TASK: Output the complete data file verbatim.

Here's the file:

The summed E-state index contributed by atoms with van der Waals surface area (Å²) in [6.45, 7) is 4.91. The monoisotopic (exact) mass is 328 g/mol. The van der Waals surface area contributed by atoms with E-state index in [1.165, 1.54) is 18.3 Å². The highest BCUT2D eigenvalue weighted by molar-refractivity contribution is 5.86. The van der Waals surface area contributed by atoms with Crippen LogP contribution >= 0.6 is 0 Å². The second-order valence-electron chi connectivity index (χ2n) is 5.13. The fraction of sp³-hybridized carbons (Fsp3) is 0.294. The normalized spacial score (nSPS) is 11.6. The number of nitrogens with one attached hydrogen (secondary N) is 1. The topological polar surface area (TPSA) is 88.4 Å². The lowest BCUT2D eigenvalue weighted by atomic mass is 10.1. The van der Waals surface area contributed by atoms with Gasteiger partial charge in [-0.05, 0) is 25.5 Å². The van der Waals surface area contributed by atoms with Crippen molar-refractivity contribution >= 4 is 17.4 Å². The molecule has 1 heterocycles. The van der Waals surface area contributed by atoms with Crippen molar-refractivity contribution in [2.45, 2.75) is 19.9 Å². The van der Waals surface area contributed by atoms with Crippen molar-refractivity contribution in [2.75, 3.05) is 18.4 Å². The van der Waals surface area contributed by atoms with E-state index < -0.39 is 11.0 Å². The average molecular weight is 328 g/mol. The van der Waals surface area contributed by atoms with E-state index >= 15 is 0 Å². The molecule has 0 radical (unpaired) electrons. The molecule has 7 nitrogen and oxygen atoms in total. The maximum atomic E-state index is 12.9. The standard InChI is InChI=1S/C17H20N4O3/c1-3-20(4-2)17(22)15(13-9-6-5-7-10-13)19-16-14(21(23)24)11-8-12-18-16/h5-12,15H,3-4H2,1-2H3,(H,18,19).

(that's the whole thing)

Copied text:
The summed E-state index contributed by atoms with van der Waals surface area (Å²) in [6.45, 7) is 4.91. The monoisotopic (exact) mass is 328 g/mol. The van der Waals surface area contributed by atoms with E-state index in [1.165, 1.54) is 18.3 Å². The highest BCUT2D eigenvalue weighted by molar-refractivity contribution is 5.86. The van der Waals surface area contributed by atoms with Crippen LogP contribution >= 0.6 is 0 Å². The second-order valence-electron chi connectivity index (χ2n) is 5.13. The fraction of sp³-hybridized carbons (Fsp3) is 0.294. The normalized spacial score (nSPS) is 11.6. The number of nitrogens with one attached hydrogen (secondary N) is 1. The topological polar surface area (TPSA) is 88.4 Å². The lowest BCUT2D eigenvalue weighted by atomic mass is 10.1. The van der Waals surface area contributed by atoms with Gasteiger partial charge in [-0.05, 0) is 25.5 Å². The van der Waals surface area contributed by atoms with Crippen molar-refractivity contribution >= 4 is 17.4 Å². The molecule has 1 heterocycles. The van der Waals surface area contributed by atoms with Crippen molar-refractivity contribution in [2.45, 2.75) is 19.9 Å². The van der Waals surface area contributed by atoms with Crippen molar-refractivity contribution in [2.75, 3.05) is 18.4 Å². The van der Waals surface area contributed by atoms with E-state index < -0.39 is 11.0 Å². The average molecular weight is 328 g/mol. The van der Waals surface area contributed by atoms with E-state index >= 15 is 0 Å². The molecule has 0 radical (unpaired) electrons. The molecule has 7 nitrogen and oxygen atoms in total. The maximum atomic E-state index is 12.9. The standard InChI is InChI=1S/C17H20N4O3/c1-3-20(4-2)17(22)15(13-9-6-5-7-10-13)19-16-14(21(23)24)11-8-12-18-16/h5-12,15H,3-4H2,1-2H3,(H,18,19).